On Silken Wings

A program at The Peninsula Beijing introduces guests to an ancient art form

By: Jim Calio

This is the first Image
Mr. Wang working in his shop
These days, when someone tells me to go fly a kite, I usually say yes. Especially if I’m in China. And especially if the person telling me to do it is Mr. Wang.

Mr. Wang is Wang Chi Feng, and he’s a master kite-builder. He’s been doing it since he was 6 years old, having learned at the knee of his father, who was also a kite-builder, and his grandfather, who was an artisan to the last emperor. Except for a few years during the Cultural Revolution, when he was forced to move to Mongolia and became a horse wrangler, Mr. Wang has never done anything else.

Mr. Wang’s shop consists of a large room that faces a narrow alleyway in one of Beijing’s hutongs, those old, single-family dwellings built around an interior courtyard that are fast disappearing. The walls of the shop in fact, it seems every surface are covered with Mr. Wang’s work: kites of all sizes, colors and descriptions. There are kites shaped like butterflies, swallows, dragonflies and centipedes, kites that stretch all the way across the ceiling of the shop and kites that are so small they can fit into a letter-size envelope.

As we talk, Mr. Wang, who gives his age as 58, peers over a kerosene flame at his workbench, slowly bending a thin piece of bamboo. His patience is infinite, born out of years of perfecting his craftsmanship.

“The most difficult part of making a kite,” he said, never taking his eye off the flame, “is making the skeleton.”

In time from five to seven days Mr. Wang will finish this kite, and depending on who has ordered it, ship it out from his shop. Kite-making, like so many other artisan skills, is slowly dying out in China (the hutong where he lives may soon fall to the bulldozer to make way for a new, gleaming apartment building) and Mr. Wang is clearly one of the last of his kind.

It began, according to history and legend, in China more than 2,000 years ago, when kites were used mainly for war. Generals would send messages up in the air, painted on kites, and in later years, as warfare became more sophisticated, kites became a kind of banner to announce the type and strength of the forces below.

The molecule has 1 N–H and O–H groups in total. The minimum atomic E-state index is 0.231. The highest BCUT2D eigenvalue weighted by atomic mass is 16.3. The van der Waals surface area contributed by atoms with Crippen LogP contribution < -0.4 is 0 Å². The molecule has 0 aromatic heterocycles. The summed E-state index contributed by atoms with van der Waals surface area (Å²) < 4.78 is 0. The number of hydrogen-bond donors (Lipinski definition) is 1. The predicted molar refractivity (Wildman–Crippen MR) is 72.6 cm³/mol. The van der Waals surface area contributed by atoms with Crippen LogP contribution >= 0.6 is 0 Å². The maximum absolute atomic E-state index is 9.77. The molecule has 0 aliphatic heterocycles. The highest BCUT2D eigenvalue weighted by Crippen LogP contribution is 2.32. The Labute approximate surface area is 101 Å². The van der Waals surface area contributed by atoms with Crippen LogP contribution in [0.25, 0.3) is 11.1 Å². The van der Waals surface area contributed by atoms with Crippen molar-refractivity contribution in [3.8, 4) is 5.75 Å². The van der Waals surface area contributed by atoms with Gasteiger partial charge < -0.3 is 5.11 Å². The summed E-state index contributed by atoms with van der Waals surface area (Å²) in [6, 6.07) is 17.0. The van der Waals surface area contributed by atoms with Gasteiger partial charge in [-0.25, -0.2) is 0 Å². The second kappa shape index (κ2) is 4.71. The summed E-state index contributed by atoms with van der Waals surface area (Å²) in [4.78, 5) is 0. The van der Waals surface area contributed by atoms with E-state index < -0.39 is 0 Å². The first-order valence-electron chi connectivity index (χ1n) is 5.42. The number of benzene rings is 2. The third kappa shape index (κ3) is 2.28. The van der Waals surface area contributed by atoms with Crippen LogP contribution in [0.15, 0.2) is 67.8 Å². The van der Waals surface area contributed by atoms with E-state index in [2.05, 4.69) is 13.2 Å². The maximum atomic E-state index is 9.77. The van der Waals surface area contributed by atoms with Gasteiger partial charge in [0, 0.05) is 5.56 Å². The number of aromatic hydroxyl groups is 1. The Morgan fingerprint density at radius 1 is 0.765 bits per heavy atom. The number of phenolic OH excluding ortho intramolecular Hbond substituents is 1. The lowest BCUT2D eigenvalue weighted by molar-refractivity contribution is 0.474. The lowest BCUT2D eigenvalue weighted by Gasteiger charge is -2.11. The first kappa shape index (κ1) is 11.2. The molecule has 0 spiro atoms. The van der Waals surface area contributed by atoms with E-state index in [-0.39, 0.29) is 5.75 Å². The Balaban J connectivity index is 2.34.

This is the second Image
Mr. Wang, whose grandfather was
an artisan to the last emperor,
creates kites in a wide variety of styles.
After bending several pieces of finely cut bamboo into the skeleton of the kite, Mr. Wang will take some traditional Chinese ink paint and make elaborate designs on silk, which will then be cut to fit the skeleton. Such is his skill, honed after all these years, that he seldom works from a drawing or blueprint, unless it is a special order. He knows exactly what length to cut the bamboo and exactly how to cut the silk to fit.

He will then fit the silk, in the shape of wings for birds or insects, for example, to the bamboo skeleton with glue or thin silk thread. In smaller kites, the frames are sometimes held together by splitting the ends of the bamboo and interlocking the pieces. And, as with so many things Chinese, different designs can mean different things. But in the old days, one rule was inviolable: The dragon kites could only be built for and used by the royal family.

Mr. Wang now makes a living demonstrating kite-making on cruise ships that come to China. He’s even got a video of himself flying a kite off the back deck of one of the ships, the kite twisting lazily in the wind and a hawk circling the kite, as if not quite knowing what to make of it. But he clearly loves the building process, and he at last sees a chance to pass his skills down to the next generation.

“My daughter is learning kite-making,” he announced proudly, “and she loves this art.”

His daughter, who is 29 and his only child, has come late to the family business, but she will apparently carry on the tradition begun by her great-grandfather.

Meanwhile, since it’s too cold to go outside and actually fly a kite and too crowded in the warren of buildings, with telephone wires strung overhead Mr. Wang chooses to give me a kite-flying lesson indoors. He picks up a hawk-like kite with a wing span of about three feet, backs up to one side of the room and gently pushes the big bird into the air.

It floats across the room, landing gently on the floor next to the space heater.

“An eagle does not need the wind to stay aloft,” he said proudly.

And then he sets to work making another kite, this time in the shape of a dragon as if for the long-ago emperor who might have commissioned it from his grandfather.


Mr. Wang’s kite-making class will be part of The Peninsula Academy later this year at The Peninsula Beijing hotel. Other courses include Chinese medicine, a guided tour of the Great Wall and antique furniture restoration. Other Peninsula properties offer similar programs.

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